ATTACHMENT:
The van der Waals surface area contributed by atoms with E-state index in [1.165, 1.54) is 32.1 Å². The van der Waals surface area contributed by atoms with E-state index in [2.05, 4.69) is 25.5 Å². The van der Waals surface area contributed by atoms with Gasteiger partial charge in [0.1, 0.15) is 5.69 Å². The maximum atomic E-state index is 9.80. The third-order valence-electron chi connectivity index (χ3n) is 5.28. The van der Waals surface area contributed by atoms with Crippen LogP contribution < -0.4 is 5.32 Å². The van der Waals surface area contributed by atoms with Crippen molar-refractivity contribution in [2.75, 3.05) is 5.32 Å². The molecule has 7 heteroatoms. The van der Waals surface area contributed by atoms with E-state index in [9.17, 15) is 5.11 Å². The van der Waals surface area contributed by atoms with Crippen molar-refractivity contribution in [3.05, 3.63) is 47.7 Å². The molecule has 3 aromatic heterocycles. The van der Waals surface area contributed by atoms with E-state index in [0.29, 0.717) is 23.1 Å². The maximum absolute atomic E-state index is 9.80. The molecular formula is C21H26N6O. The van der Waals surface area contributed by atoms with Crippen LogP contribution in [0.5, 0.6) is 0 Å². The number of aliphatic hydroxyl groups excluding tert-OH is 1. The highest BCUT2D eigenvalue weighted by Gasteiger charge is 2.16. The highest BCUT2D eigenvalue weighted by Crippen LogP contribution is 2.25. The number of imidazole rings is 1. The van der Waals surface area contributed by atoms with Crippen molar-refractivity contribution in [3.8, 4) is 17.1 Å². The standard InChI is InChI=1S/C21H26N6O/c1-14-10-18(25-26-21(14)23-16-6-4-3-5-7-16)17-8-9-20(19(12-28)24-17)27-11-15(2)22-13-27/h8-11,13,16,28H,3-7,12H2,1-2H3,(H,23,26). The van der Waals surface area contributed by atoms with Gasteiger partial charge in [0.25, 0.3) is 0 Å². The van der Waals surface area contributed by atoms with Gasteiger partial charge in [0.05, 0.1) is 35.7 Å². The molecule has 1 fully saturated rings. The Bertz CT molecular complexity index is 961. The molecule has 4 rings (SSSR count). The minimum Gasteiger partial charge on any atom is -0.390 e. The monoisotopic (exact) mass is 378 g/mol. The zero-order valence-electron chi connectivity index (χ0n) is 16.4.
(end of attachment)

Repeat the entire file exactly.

The van der Waals surface area contributed by atoms with E-state index in [1.165, 1.54) is 32.1 Å². The van der Waals surface area contributed by atoms with E-state index in [2.05, 4.69) is 25.5 Å². The van der Waals surface area contributed by atoms with Gasteiger partial charge in [0.1, 0.15) is 5.69 Å². The maximum atomic E-state index is 9.80. The third-order valence-electron chi connectivity index (χ3n) is 5.28. The van der Waals surface area contributed by atoms with Crippen LogP contribution < -0.4 is 5.32 Å². The van der Waals surface area contributed by atoms with Crippen molar-refractivity contribution in [2.75, 3.05) is 5.32 Å². The molecule has 7 heteroatoms. The van der Waals surface area contributed by atoms with E-state index in [9.17, 15) is 5.11 Å². The van der Waals surface area contributed by atoms with Crippen molar-refractivity contribution in [3.05, 3.63) is 47.7 Å². The molecule has 3 aromatic heterocycles. The van der Waals surface area contributed by atoms with E-state index in [0.29, 0.717) is 23.1 Å². The maximum absolute atomic E-state index is 9.80. The molecular formula is C21H26N6O. The van der Waals surface area contributed by atoms with Crippen LogP contribution in [0.5, 0.6) is 0 Å². The number of aliphatic hydroxyl groups excluding tert-OH is 1. The highest BCUT2D eigenvalue weighted by Gasteiger charge is 2.16. The highest BCUT2D eigenvalue weighted by Crippen LogP contribution is 2.25. The number of imidazole rings is 1. The van der Waals surface area contributed by atoms with Crippen molar-refractivity contribution in [3.8, 4) is 17.1 Å². The standard InChI is InChI=1S/C21H26N6O/c1-14-10-18(25-26-21(14)23-16-6-4-3-5-7-16)17-8-9-20(19(12-28)24-17)27-11-15(2)22-13-27/h8-11,13,16,28H,3-7,12H2,1-2H3,(H,23,26). The van der Waals surface area contributed by atoms with Gasteiger partial charge in [0.25, 0.3) is 0 Å². The van der Waals surface area contributed by atoms with Gasteiger partial charge in [0.05, 0.1) is 35.7 Å². The molecule has 1 fully saturated rings. The Bertz CT molecular complexity index is 961. The molecule has 4 rings (SSSR count). The minimum Gasteiger partial charge on any atom is -0.390 e. The monoisotopic (exact) mass is 378 g/mol. The zero-order valence-electron chi connectivity index (χ0n) is 16.4.